Referring now to the drawings, the circuit includes several circuit elements which cooperate with each other to form a complete controlling means. In the following description some of these circuits will be described as separate elements. The circuit is designed to control a camera which includes a reel 11 containing a supply of film, the usual lens 12, and a solenoid 13 which, when actuated, opens a shutter for a predetermined time interval, and at the same time moves another film frame into position for the next exposure. The details of this structure are not shown or described herein because these components are old in the art and do not form part of the present invention. When the solenoid 13 is operated, the movement of the solenoid plunger closes a pair of normally open contacts 14 at the end of the plungers travel. Also, for the convenience of an operator, a pair of normally open contacts 15 is coupled to a mechanical sensing arm 16 which rests on the film in the supply reel. When the film is about at the end of its supply, contacts 15 are closed and an indicating lamp 17 is lighted thereby notifying the operator that a new supply of film is needed. A counter 18 is arranged for electrical operation by means of a winding 20 which attracts an armature 21. Winding 20 is connected in parallel with solenoid 13 and receives current each time the solenoid is operated. The counter 18 includes a digital display 22 which indicates the number of pictures taken.

Firing rate circuit A firing rate oscillator is provided for controlling the exposure time and the rate of taking pictures. This circuit includes a unijunction transistor 23 coupled to a silicon controlled rectifier 24. This circuit also includes a second silicon control rectifier 2S which acts as a gate to permit control pulses from other circuits to actuate the firing rate circuit and take a picture. The unijunction transistor 23 has its emitter electrode connected in series with a limiting resistor 26 and a time delay circuit which includes a helical ten turn adjustable resistor 27 and a capacitor 28. This circuit is immobilized by the closure of contacts 14 in the camera. These contacts connect the emitter of the unijunction transistor to ground in series with a limiting resistor 30. The base 2 of the unijunction transistor 23 is connected to a conductor 31 which may receive positive voltage pulses from several sources in order to actuate the circuit and take pictures. The base 1 of the unijunction transistor is connected to the control electrode of the silicon controlled rectifier 24 which has its anode-cathode circuit connected between one end of solenoid 13 and ground conductor 32. Each time the unijunction transistor 23 is activated, a signal is sent from its base 1 to rectifier 24 which is then made conductive and the solenoid 13 and lwinding 20 both receive current to take a picture and to record a new number on the counter.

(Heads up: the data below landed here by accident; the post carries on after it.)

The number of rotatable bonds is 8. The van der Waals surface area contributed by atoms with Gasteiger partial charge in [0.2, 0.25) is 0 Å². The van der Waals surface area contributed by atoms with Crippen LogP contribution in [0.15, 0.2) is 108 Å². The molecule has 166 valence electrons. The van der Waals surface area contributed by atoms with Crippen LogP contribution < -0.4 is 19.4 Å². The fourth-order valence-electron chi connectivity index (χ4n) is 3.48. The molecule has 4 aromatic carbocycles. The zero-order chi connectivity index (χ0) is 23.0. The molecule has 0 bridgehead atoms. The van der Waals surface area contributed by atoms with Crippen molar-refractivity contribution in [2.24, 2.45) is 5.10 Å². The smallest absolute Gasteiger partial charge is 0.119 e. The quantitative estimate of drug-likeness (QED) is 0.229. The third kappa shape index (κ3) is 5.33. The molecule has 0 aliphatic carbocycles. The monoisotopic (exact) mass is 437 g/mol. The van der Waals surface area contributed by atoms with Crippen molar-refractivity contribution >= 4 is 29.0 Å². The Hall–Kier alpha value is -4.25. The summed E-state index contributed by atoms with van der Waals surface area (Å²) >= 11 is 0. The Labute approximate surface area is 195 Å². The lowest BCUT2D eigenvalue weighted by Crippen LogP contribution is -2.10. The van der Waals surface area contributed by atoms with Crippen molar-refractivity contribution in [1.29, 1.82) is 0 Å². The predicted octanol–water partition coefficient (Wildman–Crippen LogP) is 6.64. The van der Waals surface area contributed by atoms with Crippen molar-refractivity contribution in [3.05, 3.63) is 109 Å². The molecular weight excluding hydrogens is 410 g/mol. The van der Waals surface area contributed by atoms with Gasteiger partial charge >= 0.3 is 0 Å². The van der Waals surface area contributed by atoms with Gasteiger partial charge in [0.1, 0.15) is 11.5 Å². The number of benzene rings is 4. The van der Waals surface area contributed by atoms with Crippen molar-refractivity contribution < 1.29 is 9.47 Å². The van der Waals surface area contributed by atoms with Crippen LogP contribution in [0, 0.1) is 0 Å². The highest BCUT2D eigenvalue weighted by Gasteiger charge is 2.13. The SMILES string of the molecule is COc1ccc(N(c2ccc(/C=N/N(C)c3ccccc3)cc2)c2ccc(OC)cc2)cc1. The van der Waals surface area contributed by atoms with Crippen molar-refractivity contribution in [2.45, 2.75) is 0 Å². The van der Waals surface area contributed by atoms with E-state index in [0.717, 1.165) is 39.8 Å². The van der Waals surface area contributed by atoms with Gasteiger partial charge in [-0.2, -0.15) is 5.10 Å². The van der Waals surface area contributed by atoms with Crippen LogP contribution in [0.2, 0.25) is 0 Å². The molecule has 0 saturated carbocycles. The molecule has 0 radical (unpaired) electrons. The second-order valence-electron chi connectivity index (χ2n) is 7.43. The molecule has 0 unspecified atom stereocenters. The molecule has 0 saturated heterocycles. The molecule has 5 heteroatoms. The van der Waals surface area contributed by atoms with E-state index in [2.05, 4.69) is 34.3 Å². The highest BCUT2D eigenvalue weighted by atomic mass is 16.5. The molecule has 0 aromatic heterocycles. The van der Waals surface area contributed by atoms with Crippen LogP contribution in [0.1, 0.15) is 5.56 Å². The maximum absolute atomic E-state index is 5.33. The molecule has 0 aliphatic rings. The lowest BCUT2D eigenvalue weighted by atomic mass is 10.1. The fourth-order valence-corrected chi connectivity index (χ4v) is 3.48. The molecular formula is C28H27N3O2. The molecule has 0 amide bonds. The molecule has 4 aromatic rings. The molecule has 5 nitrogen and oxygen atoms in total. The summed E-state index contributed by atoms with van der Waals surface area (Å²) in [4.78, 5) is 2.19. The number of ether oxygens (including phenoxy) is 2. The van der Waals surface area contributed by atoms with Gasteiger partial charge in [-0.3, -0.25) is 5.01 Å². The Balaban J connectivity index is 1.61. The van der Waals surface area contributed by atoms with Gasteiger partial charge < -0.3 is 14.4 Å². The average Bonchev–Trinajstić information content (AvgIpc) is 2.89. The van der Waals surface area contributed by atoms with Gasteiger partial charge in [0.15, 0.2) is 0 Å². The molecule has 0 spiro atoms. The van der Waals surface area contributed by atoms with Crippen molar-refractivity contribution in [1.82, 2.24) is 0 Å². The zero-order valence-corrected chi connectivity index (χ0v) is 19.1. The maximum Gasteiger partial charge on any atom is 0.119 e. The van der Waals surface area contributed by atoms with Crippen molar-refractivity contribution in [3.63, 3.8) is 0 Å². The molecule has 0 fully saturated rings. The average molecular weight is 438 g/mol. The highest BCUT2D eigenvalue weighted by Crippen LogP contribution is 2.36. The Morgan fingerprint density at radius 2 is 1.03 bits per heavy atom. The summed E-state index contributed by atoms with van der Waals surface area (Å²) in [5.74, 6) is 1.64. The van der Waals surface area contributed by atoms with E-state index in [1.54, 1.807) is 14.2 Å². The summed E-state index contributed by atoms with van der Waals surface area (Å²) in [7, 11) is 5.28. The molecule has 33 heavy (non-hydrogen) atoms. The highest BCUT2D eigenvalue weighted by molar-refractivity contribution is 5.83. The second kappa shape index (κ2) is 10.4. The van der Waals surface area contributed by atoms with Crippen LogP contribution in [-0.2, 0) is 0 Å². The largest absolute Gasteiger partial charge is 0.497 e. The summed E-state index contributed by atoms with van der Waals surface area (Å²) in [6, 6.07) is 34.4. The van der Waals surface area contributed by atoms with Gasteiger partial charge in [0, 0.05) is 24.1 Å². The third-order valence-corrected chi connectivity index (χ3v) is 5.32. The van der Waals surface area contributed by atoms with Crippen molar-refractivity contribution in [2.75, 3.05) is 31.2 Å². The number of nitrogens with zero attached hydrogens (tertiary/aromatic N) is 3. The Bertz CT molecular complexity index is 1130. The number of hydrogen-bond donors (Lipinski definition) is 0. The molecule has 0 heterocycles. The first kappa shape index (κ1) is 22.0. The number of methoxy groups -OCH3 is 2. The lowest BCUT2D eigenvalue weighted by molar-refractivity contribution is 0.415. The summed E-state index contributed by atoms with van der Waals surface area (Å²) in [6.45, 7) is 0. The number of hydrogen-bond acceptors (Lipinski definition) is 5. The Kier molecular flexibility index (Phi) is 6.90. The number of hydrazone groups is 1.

The silicon controlled rectifier 25, when made conduc* tive, connects the 28-volt supply circuit (conductor 33) to the oscillator circuit to operate it continuously and to take a plurality of pictures at a fast rate. The rectifier 25 has its anode-cathode circuit connected between a twentyeight volt direct current supply conductor 33 and conductor 34 which is in series with a pair of normally closed contacts 35 and another supply conductor 36 which is coupled through a diode 37 to conductor 31 and the base 2 electrode. The base electrode of rectifier 25 is connected in series with a limiting resistor 28 and a manually operated switch 40 which is connected to conductor 33. The operation of this circuit will be described later.